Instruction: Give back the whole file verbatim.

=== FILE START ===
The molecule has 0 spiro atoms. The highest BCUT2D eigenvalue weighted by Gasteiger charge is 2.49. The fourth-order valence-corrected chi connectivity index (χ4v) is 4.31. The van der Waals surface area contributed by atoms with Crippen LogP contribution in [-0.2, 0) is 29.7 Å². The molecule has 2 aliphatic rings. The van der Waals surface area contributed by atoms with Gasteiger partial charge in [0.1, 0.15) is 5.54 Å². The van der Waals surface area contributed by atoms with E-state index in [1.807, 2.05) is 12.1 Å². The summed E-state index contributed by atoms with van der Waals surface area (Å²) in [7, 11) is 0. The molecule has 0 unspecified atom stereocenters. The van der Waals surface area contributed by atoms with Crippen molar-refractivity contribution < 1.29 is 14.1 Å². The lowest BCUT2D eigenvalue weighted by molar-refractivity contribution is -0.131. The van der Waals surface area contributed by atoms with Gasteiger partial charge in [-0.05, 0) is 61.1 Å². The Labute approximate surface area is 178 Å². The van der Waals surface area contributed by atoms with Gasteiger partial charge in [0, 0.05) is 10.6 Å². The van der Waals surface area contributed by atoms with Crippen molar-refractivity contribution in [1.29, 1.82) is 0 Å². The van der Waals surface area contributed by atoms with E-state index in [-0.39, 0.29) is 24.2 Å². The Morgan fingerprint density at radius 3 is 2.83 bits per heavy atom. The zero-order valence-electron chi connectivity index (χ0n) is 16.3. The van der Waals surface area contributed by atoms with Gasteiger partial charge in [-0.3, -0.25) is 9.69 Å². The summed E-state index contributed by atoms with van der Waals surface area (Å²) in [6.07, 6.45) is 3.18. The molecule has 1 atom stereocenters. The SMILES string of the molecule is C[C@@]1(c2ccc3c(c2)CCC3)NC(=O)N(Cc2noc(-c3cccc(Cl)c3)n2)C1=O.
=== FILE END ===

The molecule has 0 spiro atoms. The highest BCUT2D eigenvalue weighted by Gasteiger charge is 2.49. The fourth-order valence-corrected chi connectivity index (χ4v) is 4.31. The van der Waals surface area contributed by atoms with Crippen LogP contribution in [-0.2, 0) is 29.7 Å². The molecule has 2 aliphatic rings. The van der Waals surface area contributed by atoms with Gasteiger partial charge in [0.1, 0.15) is 5.54 Å². The van der Waals surface area contributed by atoms with E-state index in [1.807, 2.05) is 12.1 Å². The summed E-state index contributed by atoms with van der Waals surface area (Å²) in [7, 11) is 0. The molecule has 0 unspecified atom stereocenters. The van der Waals surface area contributed by atoms with Crippen molar-refractivity contribution < 1.29 is 14.1 Å². The lowest BCUT2D eigenvalue weighted by molar-refractivity contribution is -0.131. The van der Waals surface area contributed by atoms with Gasteiger partial charge in [-0.05, 0) is 61.1 Å². The Labute approximate surface area is 178 Å². The van der Waals surface area contributed by atoms with Gasteiger partial charge in [0, 0.05) is 10.6 Å². The van der Waals surface area contributed by atoms with Crippen molar-refractivity contribution in [1.29, 1.82) is 0 Å². The van der Waals surface area contributed by atoms with E-state index in [-0.39, 0.29) is 24.2 Å². The Morgan fingerprint density at radius 3 is 2.83 bits per heavy atom. The zero-order valence-electron chi connectivity index (χ0n) is 16.3. The van der Waals surface area contributed by atoms with Gasteiger partial charge in [-0.3, -0.25) is 9.69 Å². The summed E-state index contributed by atoms with van der Waals surface area (Å²) in [6.07, 6.45) is 3.18. The molecule has 1 atom stereocenters. The SMILES string of the molecule is C[C@@]1(c2ccc3c(c2)CCC3)NC(=O)N(Cc2noc(-c3cccc(Cl)c3)n2)C1=O.